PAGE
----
Finder can’t create an alias inside a package or bundle

Sometimes Finder is quite eccentric, with behaviours that appear deliberate but would anywhere else be a bug. Today’s Finder quirk is that it won’t let you create an alias within a bundle. If you’ve got a few seconds to spare, I’ll show you what I mean.

Create a hierarchy of three folders inside one another, with any names you want, so they run like
one -> two -> three
with the path to the deepest of them /one/two/three.

Select each in turn, and Control-click to open the contextual menu. Listed there between Duplicate and Quick Look is the command to make an alias of that folder.

Now change the name of the top of that chain of folders to give it the extension .bundle, for instance one.bundle. Once you’ve confirmed that you do really want to change its extension, it ceases being treated like a folder, and you’ll have to Control-click to show its contents. Now select the folder immediately inside your new bundle, and Control-click. You’ll see that the Make Alias command has vanished, and trying its shortcut Command-Control-A doesn’t work either. But the third folder, nested one level deeper, can have an alias made.

I can actually make a Finder alias to that folder using my command tool alisma. With a command like
alisma -a one.bundle/two Alias2Two
you end up with a perfectly good alias named Alias2Two. So why doesn’t the Finder let you?

I turned to Apple’s reference on bundles, only to discover that what I’ve been creating here isn’t a real bundle after all, although this behaviour is present in all the different types of bundles that I’ve come across. Show the contents of an app in the Finder, select the top-level folder named Contents, and the Finder won’t make an alias from that either.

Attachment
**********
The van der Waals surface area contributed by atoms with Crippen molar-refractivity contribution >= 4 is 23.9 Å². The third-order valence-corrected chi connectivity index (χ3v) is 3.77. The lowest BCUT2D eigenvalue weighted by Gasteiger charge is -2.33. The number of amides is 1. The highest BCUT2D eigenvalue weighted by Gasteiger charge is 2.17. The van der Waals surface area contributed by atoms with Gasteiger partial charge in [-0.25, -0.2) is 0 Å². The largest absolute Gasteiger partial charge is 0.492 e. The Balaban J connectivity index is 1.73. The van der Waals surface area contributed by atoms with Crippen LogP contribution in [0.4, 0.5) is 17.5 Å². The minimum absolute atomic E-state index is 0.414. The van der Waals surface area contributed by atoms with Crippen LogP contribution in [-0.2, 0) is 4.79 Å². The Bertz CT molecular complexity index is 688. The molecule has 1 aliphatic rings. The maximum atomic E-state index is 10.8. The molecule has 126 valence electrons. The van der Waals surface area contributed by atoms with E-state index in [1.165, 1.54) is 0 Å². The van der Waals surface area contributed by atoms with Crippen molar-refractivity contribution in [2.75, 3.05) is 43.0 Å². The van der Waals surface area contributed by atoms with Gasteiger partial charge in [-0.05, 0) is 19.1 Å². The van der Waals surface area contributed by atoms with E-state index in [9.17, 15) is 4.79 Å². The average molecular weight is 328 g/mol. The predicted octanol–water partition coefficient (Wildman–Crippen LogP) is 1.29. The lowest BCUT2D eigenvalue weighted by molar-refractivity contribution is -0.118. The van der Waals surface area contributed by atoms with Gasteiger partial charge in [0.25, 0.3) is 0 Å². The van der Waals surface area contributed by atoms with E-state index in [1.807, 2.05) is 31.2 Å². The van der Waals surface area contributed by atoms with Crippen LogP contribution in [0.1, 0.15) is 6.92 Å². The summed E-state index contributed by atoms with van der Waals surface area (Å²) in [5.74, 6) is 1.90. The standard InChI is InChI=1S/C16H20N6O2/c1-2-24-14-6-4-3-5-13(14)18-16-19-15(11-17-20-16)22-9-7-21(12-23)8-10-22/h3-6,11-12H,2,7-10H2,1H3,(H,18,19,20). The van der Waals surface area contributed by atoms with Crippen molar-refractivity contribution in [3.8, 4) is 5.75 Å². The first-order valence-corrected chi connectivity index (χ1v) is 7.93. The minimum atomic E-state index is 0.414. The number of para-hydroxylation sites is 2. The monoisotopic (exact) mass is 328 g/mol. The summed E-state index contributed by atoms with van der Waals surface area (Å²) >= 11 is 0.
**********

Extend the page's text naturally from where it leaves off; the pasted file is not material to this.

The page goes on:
Apple defines:

  • a package as “any directory that the Finder presents to the user as if it were a single file”;
  • a bundle as “a directory with a standardized hierarchical structure that holds executable code and the resources used by that code.”

While this odd behaviour certainly applies to bundles, does it also apply to mere packages? I tested that with one of the more common forms of document package, RTFD, and the Finder’s behaviour is identical, even though the structure of a package is essentially arbitrary. While Apple’s guide to bundles and packages goes quite deep, it nowhere mentions the fact that you can’t create Finder aliases immediately inside them, let alone explains why.

I’m left to presume that, at some time in the dim and distant past, someone did something nasty with aliases inside packages or bundles, maybe an exploit. Apple’s response was to block their creation, and ever since then this behaviour has remained, even though no one now can remember why. Or can you think of a better explanation?